39.  Huang, S.; Liang, L.; Ling, X.; Puretzky, A. A.; Geohegan, D. B.; Sumpter, B. G.; Kong, J.; Meunier, V.; Dresselhaus, M. S. Nano Lett. 2016, 16, 1435–1444. doi:10.1021/acs.nanolett.5b05015 
40.  Liao, M.; Wei, Z.; Du, L.; Wang, Q.; Tang, J.; Yu, H.; Wu, F.; Zhao, J.; Xu, X.; Han, B.; Liu, K.; Gao, P.; Polcar, T.; Sun, Z.; Shi, D.; Yang, R.; Zhang, G. Nat. Commun. 2020, 11, 2153. doi:10.1038/s41467020160564 
41.  Quan, J.; Linhart, L.; Lin, M.L.; Lee, D.; Zhu, J.; Wang, C.Y.; Hsu, W.T.; Choi, J.; Embley, J.; Young, C.; Taniguchi, T.; Watanabe, K.; Shih, C.K.; Lai, K.; MacDonald, A. H.; Tan, P.H.; Libisch, F.; Li, X. Nat. Mater. 2021, 20, 1100–1105. doi:10.1038/s41563021009601 
42.  Tiberj, A.; RubioRoy, M.; Paillet, M.; Huntzinger, J.R.; Landois, P.; Mikolasek, M.; Contreras, S.; Sauvajol, J.L.; Dujardin, E.; Zahab, A.A. Sci. Rep. 2013, 3, 2355. doi:10.1038/srep02355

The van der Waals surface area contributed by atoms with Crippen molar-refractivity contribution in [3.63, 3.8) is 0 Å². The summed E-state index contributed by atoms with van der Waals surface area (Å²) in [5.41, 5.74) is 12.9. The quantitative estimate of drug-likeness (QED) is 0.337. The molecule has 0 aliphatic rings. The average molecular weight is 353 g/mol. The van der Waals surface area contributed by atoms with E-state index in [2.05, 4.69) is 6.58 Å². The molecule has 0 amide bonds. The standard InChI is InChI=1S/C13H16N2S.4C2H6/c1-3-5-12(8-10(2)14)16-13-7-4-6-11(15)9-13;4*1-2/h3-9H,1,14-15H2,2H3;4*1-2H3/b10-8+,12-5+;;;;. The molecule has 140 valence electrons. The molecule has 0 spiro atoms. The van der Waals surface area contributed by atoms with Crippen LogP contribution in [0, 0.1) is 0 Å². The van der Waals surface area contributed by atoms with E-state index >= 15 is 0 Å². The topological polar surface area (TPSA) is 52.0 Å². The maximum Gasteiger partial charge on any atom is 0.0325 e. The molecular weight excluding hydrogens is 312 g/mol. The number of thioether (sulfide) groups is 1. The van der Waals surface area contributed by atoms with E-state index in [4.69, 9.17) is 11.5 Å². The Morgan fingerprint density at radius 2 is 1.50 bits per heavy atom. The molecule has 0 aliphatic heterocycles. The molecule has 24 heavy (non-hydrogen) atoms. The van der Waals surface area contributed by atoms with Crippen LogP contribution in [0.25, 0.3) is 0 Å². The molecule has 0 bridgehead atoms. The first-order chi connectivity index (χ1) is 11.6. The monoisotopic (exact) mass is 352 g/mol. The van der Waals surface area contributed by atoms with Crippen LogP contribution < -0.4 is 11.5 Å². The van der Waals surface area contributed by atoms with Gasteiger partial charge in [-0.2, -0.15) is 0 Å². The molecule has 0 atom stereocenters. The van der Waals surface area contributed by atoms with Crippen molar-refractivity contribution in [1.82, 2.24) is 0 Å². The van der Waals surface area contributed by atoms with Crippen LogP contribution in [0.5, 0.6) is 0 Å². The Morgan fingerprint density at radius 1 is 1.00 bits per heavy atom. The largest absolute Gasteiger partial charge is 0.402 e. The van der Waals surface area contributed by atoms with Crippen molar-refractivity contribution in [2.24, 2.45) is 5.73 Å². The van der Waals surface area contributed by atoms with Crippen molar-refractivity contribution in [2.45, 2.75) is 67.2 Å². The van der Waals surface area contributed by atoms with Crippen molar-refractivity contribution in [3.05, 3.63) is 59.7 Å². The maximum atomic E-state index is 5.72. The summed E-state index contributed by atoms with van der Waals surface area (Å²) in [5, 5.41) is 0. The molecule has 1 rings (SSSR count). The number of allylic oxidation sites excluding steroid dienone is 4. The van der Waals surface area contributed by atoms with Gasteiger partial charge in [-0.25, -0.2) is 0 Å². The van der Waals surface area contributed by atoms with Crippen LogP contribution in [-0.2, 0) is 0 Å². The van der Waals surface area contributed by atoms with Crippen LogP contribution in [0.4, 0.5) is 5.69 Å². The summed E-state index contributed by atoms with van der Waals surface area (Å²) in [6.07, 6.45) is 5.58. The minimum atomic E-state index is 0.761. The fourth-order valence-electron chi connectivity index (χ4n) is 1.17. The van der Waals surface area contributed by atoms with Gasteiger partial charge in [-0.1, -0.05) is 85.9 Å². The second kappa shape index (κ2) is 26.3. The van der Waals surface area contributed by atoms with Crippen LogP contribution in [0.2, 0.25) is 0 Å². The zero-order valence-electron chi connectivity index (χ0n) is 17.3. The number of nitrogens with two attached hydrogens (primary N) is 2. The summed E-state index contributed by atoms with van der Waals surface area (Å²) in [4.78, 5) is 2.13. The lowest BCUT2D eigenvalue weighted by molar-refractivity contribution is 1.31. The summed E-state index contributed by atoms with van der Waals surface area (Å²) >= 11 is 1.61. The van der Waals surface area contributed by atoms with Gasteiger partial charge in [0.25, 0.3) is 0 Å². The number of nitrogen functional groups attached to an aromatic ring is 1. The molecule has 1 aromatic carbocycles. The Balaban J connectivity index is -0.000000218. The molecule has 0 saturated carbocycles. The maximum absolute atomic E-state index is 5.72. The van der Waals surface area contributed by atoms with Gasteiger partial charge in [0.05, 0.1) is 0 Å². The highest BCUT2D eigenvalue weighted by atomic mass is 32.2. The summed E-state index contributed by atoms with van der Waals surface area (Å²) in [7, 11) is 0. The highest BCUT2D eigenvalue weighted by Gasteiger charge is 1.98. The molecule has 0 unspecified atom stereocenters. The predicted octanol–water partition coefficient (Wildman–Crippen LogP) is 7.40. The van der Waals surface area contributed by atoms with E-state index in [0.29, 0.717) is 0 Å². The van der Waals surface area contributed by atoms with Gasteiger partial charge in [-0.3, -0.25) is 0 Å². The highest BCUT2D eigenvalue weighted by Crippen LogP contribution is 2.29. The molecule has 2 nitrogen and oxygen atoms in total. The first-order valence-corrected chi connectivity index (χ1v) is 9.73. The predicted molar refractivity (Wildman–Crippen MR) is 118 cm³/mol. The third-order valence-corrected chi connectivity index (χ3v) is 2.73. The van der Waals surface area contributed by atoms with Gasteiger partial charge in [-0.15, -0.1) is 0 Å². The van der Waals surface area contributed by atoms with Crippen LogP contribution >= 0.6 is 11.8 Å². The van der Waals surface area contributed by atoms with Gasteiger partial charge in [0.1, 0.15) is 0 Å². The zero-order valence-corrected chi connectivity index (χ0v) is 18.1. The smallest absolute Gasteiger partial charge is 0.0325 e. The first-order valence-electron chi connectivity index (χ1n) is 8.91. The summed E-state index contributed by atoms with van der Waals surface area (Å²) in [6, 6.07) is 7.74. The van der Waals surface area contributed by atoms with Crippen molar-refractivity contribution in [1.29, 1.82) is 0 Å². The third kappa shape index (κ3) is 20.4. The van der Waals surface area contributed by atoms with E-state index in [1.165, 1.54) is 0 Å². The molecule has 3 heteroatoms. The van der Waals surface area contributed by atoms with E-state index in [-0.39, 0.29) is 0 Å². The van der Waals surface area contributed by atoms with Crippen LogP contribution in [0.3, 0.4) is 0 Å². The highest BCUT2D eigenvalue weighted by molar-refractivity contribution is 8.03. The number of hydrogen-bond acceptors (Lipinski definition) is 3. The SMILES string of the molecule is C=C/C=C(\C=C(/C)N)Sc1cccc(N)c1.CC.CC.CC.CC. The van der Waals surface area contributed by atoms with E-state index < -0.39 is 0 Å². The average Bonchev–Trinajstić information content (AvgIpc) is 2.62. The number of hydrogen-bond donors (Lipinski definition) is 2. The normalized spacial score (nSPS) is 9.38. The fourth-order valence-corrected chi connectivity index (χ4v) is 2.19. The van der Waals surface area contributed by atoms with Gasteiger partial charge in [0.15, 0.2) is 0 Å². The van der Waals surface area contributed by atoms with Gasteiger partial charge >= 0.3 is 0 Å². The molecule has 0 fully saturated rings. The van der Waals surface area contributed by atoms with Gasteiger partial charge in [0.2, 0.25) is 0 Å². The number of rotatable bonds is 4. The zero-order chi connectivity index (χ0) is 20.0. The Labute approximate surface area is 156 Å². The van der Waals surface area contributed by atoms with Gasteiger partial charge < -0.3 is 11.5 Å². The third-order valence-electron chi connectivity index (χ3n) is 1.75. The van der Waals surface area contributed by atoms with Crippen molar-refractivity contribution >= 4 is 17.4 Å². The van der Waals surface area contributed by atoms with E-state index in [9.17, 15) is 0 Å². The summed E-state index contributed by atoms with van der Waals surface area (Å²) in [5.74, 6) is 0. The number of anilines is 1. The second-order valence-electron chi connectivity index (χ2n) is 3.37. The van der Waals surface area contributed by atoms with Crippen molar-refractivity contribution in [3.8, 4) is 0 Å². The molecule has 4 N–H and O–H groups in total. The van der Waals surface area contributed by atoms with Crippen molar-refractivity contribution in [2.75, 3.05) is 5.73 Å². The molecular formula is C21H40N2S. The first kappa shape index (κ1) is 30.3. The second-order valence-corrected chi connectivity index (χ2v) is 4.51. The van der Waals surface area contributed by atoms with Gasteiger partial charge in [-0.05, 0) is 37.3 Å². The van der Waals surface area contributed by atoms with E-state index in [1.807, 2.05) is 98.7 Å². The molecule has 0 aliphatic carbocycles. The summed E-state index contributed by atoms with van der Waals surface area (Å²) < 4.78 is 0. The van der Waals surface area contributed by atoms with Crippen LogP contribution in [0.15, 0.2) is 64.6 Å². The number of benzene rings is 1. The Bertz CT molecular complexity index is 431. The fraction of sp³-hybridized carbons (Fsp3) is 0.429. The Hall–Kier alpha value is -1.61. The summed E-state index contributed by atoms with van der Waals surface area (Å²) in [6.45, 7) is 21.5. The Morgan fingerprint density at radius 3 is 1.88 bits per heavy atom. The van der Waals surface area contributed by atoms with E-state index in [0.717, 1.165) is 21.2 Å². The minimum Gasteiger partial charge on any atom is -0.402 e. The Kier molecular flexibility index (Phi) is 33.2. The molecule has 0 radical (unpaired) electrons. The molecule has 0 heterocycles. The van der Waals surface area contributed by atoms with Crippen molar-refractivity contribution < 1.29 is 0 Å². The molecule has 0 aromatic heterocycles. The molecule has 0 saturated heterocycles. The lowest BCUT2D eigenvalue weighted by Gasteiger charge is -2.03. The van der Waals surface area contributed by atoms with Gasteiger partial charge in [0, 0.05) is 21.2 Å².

31.  Li, X.L.; Qiao, X.F.; Han, W.P.; Zhang, X.; Tan, Q.H.; Chen, T.; Tan, P.H. Nanotechnology 2016, 27, 145704. doi:10.1088/09574484/27/14/145704 
32.  Zhao, Y.; Luo, X.; Li, H.; Zhang, J.; Araujo, P. T.; Gan, C. K.; Wu, J.; Zhang, H.; Quek, S. Y.; Dresselhaus, M. S.; Xiong, Q. Nano Lett. 2013, 13, 1007–1015. doi:10.1021/nl304169w 
33.  Zhang, X.; Han, W. P.; Wu, J. B.; Milana, S.; Lu, Y.; Li, Q. Q.; Ferrari, A. C.; Tan, P. H. Phys. Rev. B 2013, 87, 115413. doi:10.1103/physrevb.87.115413 
31.  Li, X.L.; Qiao, X.F.; Han, W.P.; Zhang, X.; Tan, Q.H.; Chen, T.; Tan, P.H. Nanotechnology 2016, 27, 145704. doi:10.1088/09574484/27/14/145704